The mediatory role of Islamabad was quite understandable. Firstly, its concern was caused by the request of the Foreign Ministry of the KSA for the military establishment in Pakistan not only to send land forces into the zone of a potential conflict, but also to use nuclear weapons, the development of which had been actively financed by Riyadh for many years. In the past, Islamabad repeatedly declared the inadmissibility of a military intervention in a conflict on the side of any state within the Muslim Ummah.
Secondly, it was caused by Iran’s reaction to the establishment of an anti-terrorist alliance under the leadership of the KSA in December 2015. Islamabad was registered as its member, but it learned about it from statements of officials in Riyadh. The list included 34 more states, with the exception of Iraq, Iran and Syria. As the Saudi authorities explained later on, these countries had not been invited because of a lack of confidence in them.
Thirdly, Islamabad feared another surge of Sunni-Shiite massacres in its country, especially after the wave of protests that swept neighbouring Iran in early January 2016 in connection with the execution of the well-known Saudi Shiite preacher Ayatollah Nimr al-Nimr by the leadership of the KSA on January 2, 2016.
Pakistan demonstrated impartiality during the growing tension between the two countries. It did not openly condemn the actions of Iran in connection with the attack on the diplomatic mission of the KSA, but it did not sever diplomatic relations with it either, as did a number of countries of the Persian Gulf; it stressed its neutrality even during the visit of the Foreign Minister of the KSA to Islamabad in mid-January this year.
Riyadh’s request to send several thousand Pakistani soldiers at the disposal of the authorities of the KSA changed the subsequent course of events. Islamabad immediately canceled a visit of the civilian Defense Minister H. Asif to Tehran in mid-January this year. In a short time, the Pakistani military and, in particular, the Army Chief of Staff General R. Sharif, initiated a project of mediation in the Iran-Saudi conflict.
On January 18 this year, two Sharifs (the namesakes – Prime Minister Nawaz Sharif and Chief of Army Staff General R. Sharif) visited Riyadh with a mission to settle disputes by peaceful means in the interest of the unity of the Muslims in these difficult times. The leadership of the KSA was sympathetic to the mission of Islamabad and handed over a list of items to the Pakistani delegation to be further discussed with Iranian President Hassan Rouhani and spiritual leader, Ayatollah Ali Khamenei, assuring the guests from Islamabad that if the Islamic Republic of Iran showed positive signs, diplomatic relations could be restored.
The next day, on January 19, the civil and military leadership of Pakistan arrived in Tehran. It is fair to say that Prime Minister Nawaz Sharif was the first world leader who visited Iran after the lifting of sanctions. As reported by the Pakistani media, he managed to obtain a positive response from the Iranian leadership in respect of initiating the Iran-Saudi dialogue and regulating the issue of coordinators, whose mission, as planned, was to maintain business contacts with officials of the Kingdom of Saudi Arabia and the Islamic Republic of Iran. The mediation of Pakistan yielded positive results. On January 20, 2016, the Supreme Leader Ayatollah Ali Khamenei publicly condemned the attack on the embassy of the KSA in Tehran for the first time.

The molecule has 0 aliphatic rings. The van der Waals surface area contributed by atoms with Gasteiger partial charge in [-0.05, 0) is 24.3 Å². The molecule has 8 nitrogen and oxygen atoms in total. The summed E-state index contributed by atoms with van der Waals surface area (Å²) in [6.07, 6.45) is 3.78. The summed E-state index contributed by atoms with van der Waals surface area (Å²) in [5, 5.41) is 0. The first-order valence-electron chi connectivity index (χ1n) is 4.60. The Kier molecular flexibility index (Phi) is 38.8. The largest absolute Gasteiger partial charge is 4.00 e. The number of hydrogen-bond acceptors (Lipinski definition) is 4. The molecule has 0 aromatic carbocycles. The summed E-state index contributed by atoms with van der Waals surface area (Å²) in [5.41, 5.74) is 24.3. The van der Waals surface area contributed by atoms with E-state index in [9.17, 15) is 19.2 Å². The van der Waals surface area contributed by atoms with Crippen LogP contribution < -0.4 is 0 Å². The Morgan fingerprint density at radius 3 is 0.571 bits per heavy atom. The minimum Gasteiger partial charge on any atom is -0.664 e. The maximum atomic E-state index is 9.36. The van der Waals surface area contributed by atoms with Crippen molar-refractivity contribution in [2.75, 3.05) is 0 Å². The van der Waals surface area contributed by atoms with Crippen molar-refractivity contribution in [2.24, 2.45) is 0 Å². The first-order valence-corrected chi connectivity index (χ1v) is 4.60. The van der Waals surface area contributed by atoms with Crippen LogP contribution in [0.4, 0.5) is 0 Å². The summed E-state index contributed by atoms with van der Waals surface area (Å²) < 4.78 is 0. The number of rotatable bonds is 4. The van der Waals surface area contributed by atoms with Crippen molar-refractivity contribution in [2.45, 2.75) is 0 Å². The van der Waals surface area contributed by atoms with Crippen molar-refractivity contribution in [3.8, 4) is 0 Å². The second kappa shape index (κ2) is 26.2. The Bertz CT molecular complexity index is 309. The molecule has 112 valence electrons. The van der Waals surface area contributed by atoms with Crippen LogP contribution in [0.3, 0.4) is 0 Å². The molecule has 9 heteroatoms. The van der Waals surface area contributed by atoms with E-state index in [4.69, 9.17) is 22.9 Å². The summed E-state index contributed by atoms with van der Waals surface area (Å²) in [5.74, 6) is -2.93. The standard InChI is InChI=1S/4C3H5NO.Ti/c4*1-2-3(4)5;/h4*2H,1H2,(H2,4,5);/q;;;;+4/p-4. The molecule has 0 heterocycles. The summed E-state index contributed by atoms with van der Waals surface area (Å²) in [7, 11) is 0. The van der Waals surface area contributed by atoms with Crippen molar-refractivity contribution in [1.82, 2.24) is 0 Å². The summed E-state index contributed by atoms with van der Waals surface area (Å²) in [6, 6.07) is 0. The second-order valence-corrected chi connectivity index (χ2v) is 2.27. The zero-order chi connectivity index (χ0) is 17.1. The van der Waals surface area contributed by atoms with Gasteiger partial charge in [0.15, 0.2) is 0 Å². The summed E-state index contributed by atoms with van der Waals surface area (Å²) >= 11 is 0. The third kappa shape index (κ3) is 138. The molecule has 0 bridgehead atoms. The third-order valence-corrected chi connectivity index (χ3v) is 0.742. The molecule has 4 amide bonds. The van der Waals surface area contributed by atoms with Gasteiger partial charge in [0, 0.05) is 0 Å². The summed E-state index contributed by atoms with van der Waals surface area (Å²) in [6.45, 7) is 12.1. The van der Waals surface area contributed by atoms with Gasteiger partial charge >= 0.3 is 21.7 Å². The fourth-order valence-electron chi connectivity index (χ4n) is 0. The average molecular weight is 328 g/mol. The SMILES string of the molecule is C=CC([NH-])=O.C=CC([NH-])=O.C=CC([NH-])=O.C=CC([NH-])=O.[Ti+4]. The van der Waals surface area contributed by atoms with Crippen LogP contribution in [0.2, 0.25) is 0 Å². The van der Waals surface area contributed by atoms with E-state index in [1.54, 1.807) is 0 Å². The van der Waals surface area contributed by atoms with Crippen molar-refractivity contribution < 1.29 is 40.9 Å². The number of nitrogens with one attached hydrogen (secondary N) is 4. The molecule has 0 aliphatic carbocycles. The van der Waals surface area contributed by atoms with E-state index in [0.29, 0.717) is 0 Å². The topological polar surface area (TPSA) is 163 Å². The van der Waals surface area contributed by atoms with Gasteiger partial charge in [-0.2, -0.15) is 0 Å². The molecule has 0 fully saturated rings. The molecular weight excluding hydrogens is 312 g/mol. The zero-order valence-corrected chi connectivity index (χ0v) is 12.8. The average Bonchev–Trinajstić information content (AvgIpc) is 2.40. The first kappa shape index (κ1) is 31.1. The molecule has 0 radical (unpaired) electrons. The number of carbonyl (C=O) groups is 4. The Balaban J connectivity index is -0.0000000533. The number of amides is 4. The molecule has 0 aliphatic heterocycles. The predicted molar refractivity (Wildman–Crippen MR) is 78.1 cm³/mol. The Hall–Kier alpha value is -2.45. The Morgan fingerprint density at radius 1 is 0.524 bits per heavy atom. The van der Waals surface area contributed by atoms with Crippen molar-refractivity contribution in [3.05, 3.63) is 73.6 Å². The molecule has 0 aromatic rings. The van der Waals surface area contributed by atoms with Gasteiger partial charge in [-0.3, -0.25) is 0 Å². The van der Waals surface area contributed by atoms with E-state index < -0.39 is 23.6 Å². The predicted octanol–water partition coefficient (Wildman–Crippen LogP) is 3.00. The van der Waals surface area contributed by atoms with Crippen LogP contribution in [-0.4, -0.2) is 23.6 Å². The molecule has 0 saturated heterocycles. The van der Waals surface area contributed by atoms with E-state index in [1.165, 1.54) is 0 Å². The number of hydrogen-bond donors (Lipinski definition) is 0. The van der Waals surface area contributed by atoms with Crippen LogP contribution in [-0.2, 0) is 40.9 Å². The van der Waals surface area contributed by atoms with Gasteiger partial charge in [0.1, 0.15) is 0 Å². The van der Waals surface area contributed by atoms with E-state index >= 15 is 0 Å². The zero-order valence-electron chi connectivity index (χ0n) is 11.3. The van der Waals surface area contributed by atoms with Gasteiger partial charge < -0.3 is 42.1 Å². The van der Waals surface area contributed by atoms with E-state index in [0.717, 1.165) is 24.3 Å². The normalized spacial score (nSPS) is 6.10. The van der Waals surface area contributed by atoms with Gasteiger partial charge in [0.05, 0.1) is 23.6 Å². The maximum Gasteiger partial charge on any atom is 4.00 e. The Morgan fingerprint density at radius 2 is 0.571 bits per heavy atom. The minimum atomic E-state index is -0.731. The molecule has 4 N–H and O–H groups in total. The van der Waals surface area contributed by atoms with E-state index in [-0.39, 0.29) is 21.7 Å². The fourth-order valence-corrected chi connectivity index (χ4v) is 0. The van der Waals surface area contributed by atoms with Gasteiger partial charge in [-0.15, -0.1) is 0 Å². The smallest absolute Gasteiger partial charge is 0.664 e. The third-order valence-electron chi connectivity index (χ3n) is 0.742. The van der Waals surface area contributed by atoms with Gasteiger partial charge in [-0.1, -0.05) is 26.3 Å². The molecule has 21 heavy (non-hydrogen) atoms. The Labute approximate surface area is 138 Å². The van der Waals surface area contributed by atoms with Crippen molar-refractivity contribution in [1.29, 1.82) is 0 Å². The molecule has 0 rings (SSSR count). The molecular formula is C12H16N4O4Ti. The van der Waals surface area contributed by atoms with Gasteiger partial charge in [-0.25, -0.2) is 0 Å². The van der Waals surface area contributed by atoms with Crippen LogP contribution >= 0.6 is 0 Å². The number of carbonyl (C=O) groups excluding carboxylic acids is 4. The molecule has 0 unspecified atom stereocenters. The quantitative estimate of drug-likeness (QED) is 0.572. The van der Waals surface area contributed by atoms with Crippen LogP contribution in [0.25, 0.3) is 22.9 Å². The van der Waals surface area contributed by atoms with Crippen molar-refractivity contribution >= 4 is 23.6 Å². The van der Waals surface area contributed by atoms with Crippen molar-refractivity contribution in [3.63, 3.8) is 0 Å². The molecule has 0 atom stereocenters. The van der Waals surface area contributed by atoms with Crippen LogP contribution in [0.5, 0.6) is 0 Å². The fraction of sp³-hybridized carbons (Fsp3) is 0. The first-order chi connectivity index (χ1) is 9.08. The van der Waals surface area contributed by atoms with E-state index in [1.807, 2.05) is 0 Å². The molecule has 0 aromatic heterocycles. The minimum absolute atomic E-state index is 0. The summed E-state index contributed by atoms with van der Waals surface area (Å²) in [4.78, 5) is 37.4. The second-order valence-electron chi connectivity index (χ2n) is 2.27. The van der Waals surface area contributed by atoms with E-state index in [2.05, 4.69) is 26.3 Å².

It seems that Riyadh and Iran heard each other thanks to the efforts of the intermediary. But instead of a triumph, Islamabad’s diplomacy failed once again. On January 25, 2016, Minister of Foreign Affairs of the KSA Adel Al Dzhubeir said that Tehran was pursuing a hostile policy towards the Arab world, and interfered in the internal affairs of foreign countries inciting religious strife and supporting terrorism. Of course, the efforts of Islamabad turned out to be useless against this background.
Riyadh’s refusal of Islamabad’s services in the development of dialogue with Tehran is due to several factors: the change in the overall political and military situation in the Middle East, the intensification of the military cooperation of the KSA with the United States and India (Indian military and, consequently, their arms are taking up the positions of Pakistani military trainers stationed in Riyadh under the previous agreements) and Islamabad’s repeated refusal to send land forces at the disposal of the KSA. We should recall that in late March 2015, Prime Minister Nawaz Sharif promised the Saudis to send his troops at the disposal of Riyadh, but in early April the parliamentarians, under pressure of the generals, refused to send their troops to fight against the Huthis in Yemen.
The mediation failure of the civil and military leadership of Pakistan to establish Iran-Saudi dialogue means that this time Riyadh excluded Islamabad from the list of its allies for a long time, and it will greatly reduce the amount of financial assistance and expand trade and economic, military and other contacts with its old rival – New Delhi.
The domestic policy of Pakistan is also in anticipation of change …The issue of the extension of the term of office of the Chief of Army Staff General R.Sharif (official retirement in late November this year), that has long been discussed in the country, has already been decided. On his return from a tour of Iran and Saudi Arabia, Prime Minister Nawaz Sharif refused to extend General R.Sharif’s term of office. The army commander had nothing to do but to publicly declare his refusal to continue service and his retirement upon reaching the retirement age. The generals of Pakistan are one of the strongest and most masterful government institutions and have seized power in the country four times; the Army Chief of Staff is the de facto first person in the state. Thus, the completion of the anti-terrorist campaign initiated by General R.Sharif delivered has been jeopardized.